Teachers. Most people like to think kind thoughts about teachers.
On those occasions when they think of teachers they picture a favorite teacher of long past or a teacher that their kids tell them “they love.” We are constantly drilled with stuff like this…
Doesn’t that make you all warm and fuzzy?
Well, it turns out that, if you’re planning on your city, county, and state doing anything but going bankrupt, some teachers are your worst enemy.
We’ve all heard the whine about how little teachers make and how important they are. We’ll agree they’re important. Good teachers can help kids be successful in school. On the other hand, teachers’ retirement funds are going to break you.
Just look at Nashville, TN for starters. Nashville is a fairly conservative city when you compare it to it’s Northern, Eastern, and Western counterparts. But it’s still run by Democrats who see their role in life as funding teachers unions.
Can Nashville afford the retirement package it offers city employees?
Since 2002, the cost of Metro government’s retirement benefits, much of which are paid for out of the city’s current budget, has grown from 13 percent of the total property tax revenue to 25 percent of property taxes.
The retirement costs now account for 9 percent of the city’s total budget.
Retirement costs have been increasing at an average pace of 9 percent a year during that 12-year span…
True, the article is talking about all city employees, but guess who makes up the bulk of city employees. Teachers. Nashville’s pension plan is in much better shape than most public pensions, it’s funded at about 80%, but only because the city has tripled its contribution to about 19% of payroll cost.
Here’s the bigger problem.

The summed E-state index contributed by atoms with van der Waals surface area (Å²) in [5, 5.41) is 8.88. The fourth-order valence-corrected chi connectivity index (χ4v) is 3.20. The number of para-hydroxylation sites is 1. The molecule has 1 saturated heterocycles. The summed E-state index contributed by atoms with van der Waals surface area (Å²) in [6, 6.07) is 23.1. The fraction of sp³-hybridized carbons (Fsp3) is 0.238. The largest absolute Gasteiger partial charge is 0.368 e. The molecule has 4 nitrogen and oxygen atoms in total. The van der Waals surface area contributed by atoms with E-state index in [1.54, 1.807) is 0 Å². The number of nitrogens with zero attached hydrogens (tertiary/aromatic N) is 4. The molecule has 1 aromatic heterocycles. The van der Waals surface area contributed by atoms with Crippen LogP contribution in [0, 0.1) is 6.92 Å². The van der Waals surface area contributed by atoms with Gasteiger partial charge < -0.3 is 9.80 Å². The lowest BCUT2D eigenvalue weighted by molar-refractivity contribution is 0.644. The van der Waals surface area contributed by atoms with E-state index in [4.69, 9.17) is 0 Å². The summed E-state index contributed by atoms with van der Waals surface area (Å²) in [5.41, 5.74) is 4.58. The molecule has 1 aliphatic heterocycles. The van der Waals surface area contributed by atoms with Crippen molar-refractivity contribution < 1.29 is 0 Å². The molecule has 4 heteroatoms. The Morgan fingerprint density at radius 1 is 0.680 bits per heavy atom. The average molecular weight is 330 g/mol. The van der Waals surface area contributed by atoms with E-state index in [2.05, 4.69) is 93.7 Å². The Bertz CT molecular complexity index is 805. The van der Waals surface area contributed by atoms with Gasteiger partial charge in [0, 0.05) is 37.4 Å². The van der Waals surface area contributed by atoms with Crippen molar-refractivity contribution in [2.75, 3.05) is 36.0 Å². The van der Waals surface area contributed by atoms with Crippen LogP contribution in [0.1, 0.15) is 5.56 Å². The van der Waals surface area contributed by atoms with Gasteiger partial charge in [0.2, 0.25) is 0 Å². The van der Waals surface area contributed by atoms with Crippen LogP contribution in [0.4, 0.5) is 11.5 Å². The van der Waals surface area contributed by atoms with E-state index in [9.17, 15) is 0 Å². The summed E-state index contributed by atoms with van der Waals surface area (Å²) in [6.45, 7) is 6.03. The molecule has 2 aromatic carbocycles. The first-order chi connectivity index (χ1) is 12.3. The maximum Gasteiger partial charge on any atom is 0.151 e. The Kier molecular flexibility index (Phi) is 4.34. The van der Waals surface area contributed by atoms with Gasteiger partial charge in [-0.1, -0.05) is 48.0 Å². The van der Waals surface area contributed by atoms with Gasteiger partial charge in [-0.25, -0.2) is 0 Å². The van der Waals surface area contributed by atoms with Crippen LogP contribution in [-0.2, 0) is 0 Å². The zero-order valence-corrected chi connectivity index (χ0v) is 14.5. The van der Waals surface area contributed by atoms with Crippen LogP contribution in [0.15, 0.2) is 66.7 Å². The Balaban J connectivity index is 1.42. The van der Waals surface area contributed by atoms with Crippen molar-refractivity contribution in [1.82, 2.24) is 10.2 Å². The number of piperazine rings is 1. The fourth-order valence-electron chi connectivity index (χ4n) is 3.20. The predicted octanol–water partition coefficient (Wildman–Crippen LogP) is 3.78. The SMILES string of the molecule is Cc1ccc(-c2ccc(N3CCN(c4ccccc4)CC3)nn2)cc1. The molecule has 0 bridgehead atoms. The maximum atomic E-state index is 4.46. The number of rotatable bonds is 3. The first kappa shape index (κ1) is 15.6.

According to a report from the Pew Charitable Trusts, the health care plan, which is funded out of the city’s current budget, faces a long-term shortfall of at least $2.4 billion if the city does not adjust the benefits it offers.
What do you want to bet the City starts looking at dumping retirees into ObamaCare?
Nashville, as we noted, is better off than most places.
Total unfunded teacher pension liabilities in 2014 were a whopping $499 billion dollars, the group found. That amount is surging rapidly; in 2012, the total was just $394 billion, meaning that pension debt is growing by over $50 billion a year.
Get the idea. In ten years, without a drastic change, you’re down $1 trillion on teachers’ pensions. The problem isn’t necessarily spread evenly either.
Some states are in a particularly huge hole. Illinois, for instance, has unfunded liabilities of $55 billion — a debt of over $27,000 for every student currently in its school system. In Alaska, per-student debt is over $25,000. Nationwide, the average burden is about $10,400 per student…
…state governments are sinking towards an abyss. Out of every dollar spent on pensions, 70 cents are paying off pension debt for current retirees rather than preparing for the retirement of current teachers. Eventually, either pension plans are going to go broke or the states themselves will.
This should concern teachers as well as taxpayers. When those pension plans go belly up, retired teachers are going to see their pensions cut and teachers who are looking forward to retirement are going to be looking forward to learning how to say “Welcome to Walmart” with a big fake smile on their faces.
The problem here is teachers unions and their incestuous relationships with elected Democrats. In reality there’s only one state that’s made major moves to get their teachers pension plans under control and that’s Wisconsin, under Governor Scott Walker. Until a lot more states move in that direction, doomsday is on the way.
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